The South African president recently said that the biodiversity economy could create more than 162,000 jobs and generate 47 billion rand in revenue, or more than $3.2 billion. He announced these projections in advance of the launch of Operation Phakisa, which aims to support the biodiversity economy in South Africa.
The South African government wants to make the biodiversity economy a lever for the country’s growth. President Cyril Ramaphosa announced that a national strategy on the biodiversity economy was being developed. According to him, such a policy will make it possible to establish a work plan that will involve the government, the private sector and development partners. Together, these actors could support the “inclusive growth of the sector”.
“This strategy develops the necessary measures to promote wildlife, trade in organic products and ecotourism. Some of them are already being implemented as part of Operation Phakisa,” explained President Cyril Ramaphosa. Operation Phakisa was recently launched by the South African president. It aims to support communities, especially those living in rural areas, and to increase the area under indigenous plant crops by at least 500 hectares per year. The plan also includes support for the organic sector, “which has demonstrated enormous local economic potential”.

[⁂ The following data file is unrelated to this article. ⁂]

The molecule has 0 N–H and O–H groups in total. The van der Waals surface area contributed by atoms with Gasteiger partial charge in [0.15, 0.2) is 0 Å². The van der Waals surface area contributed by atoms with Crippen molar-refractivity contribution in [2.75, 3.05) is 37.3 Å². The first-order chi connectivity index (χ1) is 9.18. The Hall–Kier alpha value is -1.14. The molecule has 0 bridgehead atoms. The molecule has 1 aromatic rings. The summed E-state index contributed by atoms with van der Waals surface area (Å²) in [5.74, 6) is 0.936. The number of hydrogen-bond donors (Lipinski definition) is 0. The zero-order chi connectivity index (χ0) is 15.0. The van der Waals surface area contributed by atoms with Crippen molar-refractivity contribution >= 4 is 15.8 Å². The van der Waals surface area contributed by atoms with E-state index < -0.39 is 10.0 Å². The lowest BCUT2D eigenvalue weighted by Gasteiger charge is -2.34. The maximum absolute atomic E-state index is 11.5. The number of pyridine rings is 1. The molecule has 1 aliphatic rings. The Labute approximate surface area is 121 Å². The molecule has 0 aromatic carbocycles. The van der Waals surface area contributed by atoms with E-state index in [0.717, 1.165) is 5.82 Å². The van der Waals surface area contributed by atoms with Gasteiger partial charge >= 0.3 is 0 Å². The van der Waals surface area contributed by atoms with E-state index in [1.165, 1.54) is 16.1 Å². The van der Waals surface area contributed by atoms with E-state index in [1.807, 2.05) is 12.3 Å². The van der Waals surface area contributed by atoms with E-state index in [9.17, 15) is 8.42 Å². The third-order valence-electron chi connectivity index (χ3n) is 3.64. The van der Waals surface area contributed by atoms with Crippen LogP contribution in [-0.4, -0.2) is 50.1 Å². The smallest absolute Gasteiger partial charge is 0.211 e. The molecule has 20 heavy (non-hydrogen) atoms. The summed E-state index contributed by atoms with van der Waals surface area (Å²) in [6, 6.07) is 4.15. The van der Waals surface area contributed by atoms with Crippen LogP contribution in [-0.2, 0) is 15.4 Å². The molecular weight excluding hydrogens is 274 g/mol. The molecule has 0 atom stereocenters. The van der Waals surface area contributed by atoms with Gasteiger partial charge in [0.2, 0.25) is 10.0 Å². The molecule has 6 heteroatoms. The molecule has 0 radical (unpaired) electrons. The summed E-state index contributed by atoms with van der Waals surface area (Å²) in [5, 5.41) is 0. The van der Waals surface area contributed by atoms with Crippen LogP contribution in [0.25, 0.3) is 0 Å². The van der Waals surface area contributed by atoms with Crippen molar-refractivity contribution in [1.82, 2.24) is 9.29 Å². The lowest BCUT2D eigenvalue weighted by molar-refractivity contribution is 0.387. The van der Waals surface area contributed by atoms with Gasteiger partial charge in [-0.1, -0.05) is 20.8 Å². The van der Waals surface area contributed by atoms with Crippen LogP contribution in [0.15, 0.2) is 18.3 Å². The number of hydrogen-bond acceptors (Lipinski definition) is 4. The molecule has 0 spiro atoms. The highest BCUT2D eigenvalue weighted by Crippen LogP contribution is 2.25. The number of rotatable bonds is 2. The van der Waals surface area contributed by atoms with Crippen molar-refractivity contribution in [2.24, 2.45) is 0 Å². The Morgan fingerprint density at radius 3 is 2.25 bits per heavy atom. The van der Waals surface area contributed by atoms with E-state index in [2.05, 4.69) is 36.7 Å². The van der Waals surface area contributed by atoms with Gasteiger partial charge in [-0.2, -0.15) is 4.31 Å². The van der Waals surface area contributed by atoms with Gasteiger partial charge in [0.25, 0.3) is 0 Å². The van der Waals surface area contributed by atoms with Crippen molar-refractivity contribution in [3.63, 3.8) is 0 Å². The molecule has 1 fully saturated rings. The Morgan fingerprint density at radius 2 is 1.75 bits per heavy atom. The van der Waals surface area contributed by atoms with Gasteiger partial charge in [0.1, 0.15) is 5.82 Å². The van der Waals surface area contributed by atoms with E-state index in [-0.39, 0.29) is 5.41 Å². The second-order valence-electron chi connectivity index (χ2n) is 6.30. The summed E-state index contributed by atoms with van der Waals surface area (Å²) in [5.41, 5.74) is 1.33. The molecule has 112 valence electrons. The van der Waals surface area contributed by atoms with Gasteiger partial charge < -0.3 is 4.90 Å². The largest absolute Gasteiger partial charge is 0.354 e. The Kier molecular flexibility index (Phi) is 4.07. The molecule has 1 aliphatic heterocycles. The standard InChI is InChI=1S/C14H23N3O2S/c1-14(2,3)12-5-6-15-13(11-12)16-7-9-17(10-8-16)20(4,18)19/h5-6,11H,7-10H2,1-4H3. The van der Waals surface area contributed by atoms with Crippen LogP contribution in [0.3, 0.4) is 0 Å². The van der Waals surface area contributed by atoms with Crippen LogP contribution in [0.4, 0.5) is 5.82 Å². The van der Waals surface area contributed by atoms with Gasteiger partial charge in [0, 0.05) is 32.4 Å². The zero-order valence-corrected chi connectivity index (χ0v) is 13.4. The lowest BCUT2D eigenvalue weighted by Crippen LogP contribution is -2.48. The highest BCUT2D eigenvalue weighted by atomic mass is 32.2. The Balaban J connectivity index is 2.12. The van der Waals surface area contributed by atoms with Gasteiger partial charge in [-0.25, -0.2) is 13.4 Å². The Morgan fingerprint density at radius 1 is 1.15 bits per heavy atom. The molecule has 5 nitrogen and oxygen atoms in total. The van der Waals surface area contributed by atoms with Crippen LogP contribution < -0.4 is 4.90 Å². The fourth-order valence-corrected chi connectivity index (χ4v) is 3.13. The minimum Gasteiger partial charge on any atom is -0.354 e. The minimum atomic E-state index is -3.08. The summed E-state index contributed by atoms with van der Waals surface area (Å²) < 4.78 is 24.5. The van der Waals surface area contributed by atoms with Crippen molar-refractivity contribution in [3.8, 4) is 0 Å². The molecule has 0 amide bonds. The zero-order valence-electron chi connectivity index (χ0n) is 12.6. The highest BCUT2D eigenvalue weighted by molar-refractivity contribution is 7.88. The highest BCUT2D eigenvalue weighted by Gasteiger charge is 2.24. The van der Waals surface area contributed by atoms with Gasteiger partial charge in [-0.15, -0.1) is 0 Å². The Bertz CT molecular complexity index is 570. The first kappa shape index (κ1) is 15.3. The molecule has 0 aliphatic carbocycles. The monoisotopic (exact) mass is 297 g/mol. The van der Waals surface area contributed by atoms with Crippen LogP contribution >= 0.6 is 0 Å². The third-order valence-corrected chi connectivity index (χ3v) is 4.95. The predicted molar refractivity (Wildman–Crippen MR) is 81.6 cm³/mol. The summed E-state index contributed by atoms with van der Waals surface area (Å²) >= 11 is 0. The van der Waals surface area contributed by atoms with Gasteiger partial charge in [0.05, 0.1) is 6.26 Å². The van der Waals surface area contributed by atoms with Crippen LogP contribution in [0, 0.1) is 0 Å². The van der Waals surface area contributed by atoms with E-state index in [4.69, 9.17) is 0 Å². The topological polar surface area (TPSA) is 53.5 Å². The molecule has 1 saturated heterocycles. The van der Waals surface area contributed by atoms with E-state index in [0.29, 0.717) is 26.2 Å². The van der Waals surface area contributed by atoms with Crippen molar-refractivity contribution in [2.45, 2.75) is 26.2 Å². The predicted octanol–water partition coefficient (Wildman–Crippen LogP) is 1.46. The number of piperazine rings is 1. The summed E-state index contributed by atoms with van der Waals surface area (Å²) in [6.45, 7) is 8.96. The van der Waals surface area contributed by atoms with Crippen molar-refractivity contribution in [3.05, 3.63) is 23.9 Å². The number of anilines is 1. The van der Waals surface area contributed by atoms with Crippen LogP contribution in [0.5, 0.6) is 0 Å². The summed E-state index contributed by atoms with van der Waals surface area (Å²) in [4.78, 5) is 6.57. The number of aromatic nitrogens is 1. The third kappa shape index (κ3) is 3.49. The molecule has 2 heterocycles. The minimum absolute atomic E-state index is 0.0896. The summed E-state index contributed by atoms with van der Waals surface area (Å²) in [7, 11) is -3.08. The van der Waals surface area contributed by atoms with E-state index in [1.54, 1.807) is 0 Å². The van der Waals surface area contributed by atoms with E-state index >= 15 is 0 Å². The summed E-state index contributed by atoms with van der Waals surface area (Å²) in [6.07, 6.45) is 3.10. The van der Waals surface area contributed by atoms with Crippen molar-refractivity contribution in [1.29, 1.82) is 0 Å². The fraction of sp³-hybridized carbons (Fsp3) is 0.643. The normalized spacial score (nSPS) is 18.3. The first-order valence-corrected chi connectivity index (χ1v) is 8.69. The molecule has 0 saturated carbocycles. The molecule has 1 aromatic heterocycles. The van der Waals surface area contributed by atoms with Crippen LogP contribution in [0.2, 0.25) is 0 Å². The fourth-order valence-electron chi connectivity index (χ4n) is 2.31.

Ecotourism in the spotlight
South Africa has some of the most famous national parks in the world. This is the case of Kruger Park, located in the northeast, or Karoo Park, which extends to the south. Millions of tourists visit these environments each year, where biodiversity is abundant, to observe lions, giraffes and rhinos.
“Ecotourism has grown more strongly than the rest of the economy, contributing 3 billion rand to GDP in 2014, almost twice its 2008 contribution,” said the South African president. He promised that “over the next five years, the government will spend about 1.18 billion rand [more than 82 million dollars, editor’s note] to provide the infrastructure necessary to grow the biodiversity economy and ensure that it makes a significant contribution to the South African economy. Currently, the ecotourism sector employs more than 100,000 people. In the coming years, the entire biodiversity economy alone could create 162,000 jobs.
In addition to the economic development of this sector, the South African government’s plan also includes a protection component because South African national parks, as in other African countries, are affected by poaching. The target species are elephants and rhinos for their tusks. Although the latter are now better protected: over the first three quarters of 2018, the number of poached rhinos was 508, compared to 691 during the same period in 2017, a quarter less. The strengthening of the policy of repression of poaching has been carried out since 2010 with determination by the Minister of the Environment, Edna Molewa, who died on 22 September 2018, the date of World Rhino Day…
Jean Marie Takouleu